Red Road is a much heralded 2006 British thriller – or thriller of a kind – directed by Andrea Arnold, who won an Oscar for her short film Wasp back in 2003. The story follows Jackie (Kate Dickie), who has a job as a CCTV camera operative, spending her working hours observing the minutae of life in the run-down, titular Glasgow council estate. Her personal life doesn’t offer much cheer either, as she’s still suffering from the grief of losing her husband and child in a road accident some years earlier.
This rather desperate stasis all changes when she discovers that the person who had been driving the car that killed her famiy, former crack-addict Clyde (Tony Curran), has been released from prison. She begins watching him through the numerous CCTV cameras, building up an impression of his life which is far from favourable (it seems mainly to revovle around shagging and drinking). Eventually she comes up with a plan; after engineering a meeting with him, she sets about seducing him and then falsely accusing him of rape. However, while doing this she comes to discover that there’s a bit more about him than being some kind of characterless villain, and also to reassess her own, joyless life.
This is a good film, beautifully shot, nicely acted and well directed. It’s less glum than it sounds as well; ending on a vaguely upbeat note and allowing most of the characters to acheive some kind of redemption. The one problem I would note is that, at 113 minutes, it’s probably a good quarter hour too long. The first half, in particular, has a cetain soporithic quality, not exactly helped by the amount of time that’s spent watching Jackie watching TV monitors. Still, that’s a minor quibble, and otherwise it’s highly recommended.
However, I do think that the amount of plaudits showered on Red Road may be somewhat excessive, and I think it serves a useful exercise to compare it to an extremely similar film which was released the previous year, Juliet McKoen’s Frozen. Frozen was again directed by a first-time female director, revolved around a grief-struck woman (Shirley Henderson in McKoen’s film) and featured CCTV as an integral component. Both films are also very good; from a technical perspective they’re admirable, and they both benefit from clever, interesting scripts. And yet, while Red Road picked up awards left, right and centre, Frozen was virtually ignored, especially within the UK.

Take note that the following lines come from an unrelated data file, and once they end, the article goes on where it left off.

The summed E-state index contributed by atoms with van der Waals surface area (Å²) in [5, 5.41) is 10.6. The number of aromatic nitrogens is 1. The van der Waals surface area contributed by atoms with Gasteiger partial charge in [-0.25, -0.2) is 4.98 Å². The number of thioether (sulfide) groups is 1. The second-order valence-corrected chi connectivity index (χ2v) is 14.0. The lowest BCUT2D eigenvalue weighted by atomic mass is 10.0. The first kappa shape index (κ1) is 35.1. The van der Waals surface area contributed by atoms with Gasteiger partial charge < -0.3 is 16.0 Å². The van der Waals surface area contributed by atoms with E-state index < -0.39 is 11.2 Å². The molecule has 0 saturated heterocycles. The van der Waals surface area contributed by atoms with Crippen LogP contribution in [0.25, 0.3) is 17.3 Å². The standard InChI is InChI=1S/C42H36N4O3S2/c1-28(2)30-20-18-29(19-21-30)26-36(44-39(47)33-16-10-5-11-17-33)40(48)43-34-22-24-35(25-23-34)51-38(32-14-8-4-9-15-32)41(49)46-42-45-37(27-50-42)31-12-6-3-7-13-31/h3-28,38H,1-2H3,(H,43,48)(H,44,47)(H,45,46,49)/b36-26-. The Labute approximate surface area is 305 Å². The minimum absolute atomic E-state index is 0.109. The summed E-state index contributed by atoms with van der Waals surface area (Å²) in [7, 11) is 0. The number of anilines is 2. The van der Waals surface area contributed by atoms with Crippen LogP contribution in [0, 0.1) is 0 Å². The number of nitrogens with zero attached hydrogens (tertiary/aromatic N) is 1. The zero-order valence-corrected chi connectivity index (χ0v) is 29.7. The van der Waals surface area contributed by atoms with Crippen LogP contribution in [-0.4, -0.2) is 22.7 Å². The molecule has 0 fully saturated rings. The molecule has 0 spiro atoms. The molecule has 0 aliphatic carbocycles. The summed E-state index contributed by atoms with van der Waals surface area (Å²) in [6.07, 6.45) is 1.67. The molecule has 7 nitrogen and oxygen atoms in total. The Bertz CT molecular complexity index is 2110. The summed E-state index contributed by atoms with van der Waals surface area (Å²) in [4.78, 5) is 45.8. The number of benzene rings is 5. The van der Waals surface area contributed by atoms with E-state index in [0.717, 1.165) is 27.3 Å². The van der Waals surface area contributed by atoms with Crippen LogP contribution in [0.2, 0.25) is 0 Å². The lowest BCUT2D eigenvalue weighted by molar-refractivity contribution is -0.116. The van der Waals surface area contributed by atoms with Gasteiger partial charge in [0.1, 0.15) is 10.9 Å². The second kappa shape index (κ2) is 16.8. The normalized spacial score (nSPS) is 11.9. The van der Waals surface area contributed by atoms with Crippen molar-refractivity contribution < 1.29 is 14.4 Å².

So why was this? Well, maybe Frozen was ahead of it’s time, coming before the increase in concern about CCTV Britain. But then again, CCTV has been featuring repeatedly in UK films since the turn of the century (My Little Eye, in 2002, being an early example). Rather, I think there are two reasons, both of which involve the blinkered perspective of the domestic critical establishment.
Firstly, whereas Red Road is a slow burning psychological drama, Frozen is a slow burning ghost story / murder mystery. British critics, despite their inclusive proclamations, still tend to rate anything that’s of a genre as being somehow less worthy, especially if it’s homegrown. This is an almost perfect example of how two films with hardly a whisper between them are judged differently because of the type of film they are.
Secondly, whereas Frozen has a fantastical aspect, Red Road is relentlessly realistic. And, for broadsheet critics, realism is King. I don’t know if this is something that’s innate to British criticism, or if it’s because a lot of the more reputable critics around at the moment grew up with the ‘realism’ of the Angry Young Men. My problem with this is that none of these films are particularly relaistic; both Red Road and London to Brighton (a similarly good film that was perhaps overhyped) attempt to portray a ‘realistic’ milieu that’s almost entirely unrealistic. But, because they involve the underclass and accentuate the glum, they’re seen as being more authentic. London to Brighton, for instance, revolves around a prostitute who has a heart of gold and isn’t a drug addict (in other words, just a step above Pretty Woman in realism terms). Red Road similarly features some quite absurd contrivances. Which isn’t a problem, unless you start punishing films for trying to break down the barriers of realism and go beyond the well-mined territory of Mike Leigh and Ken Loach.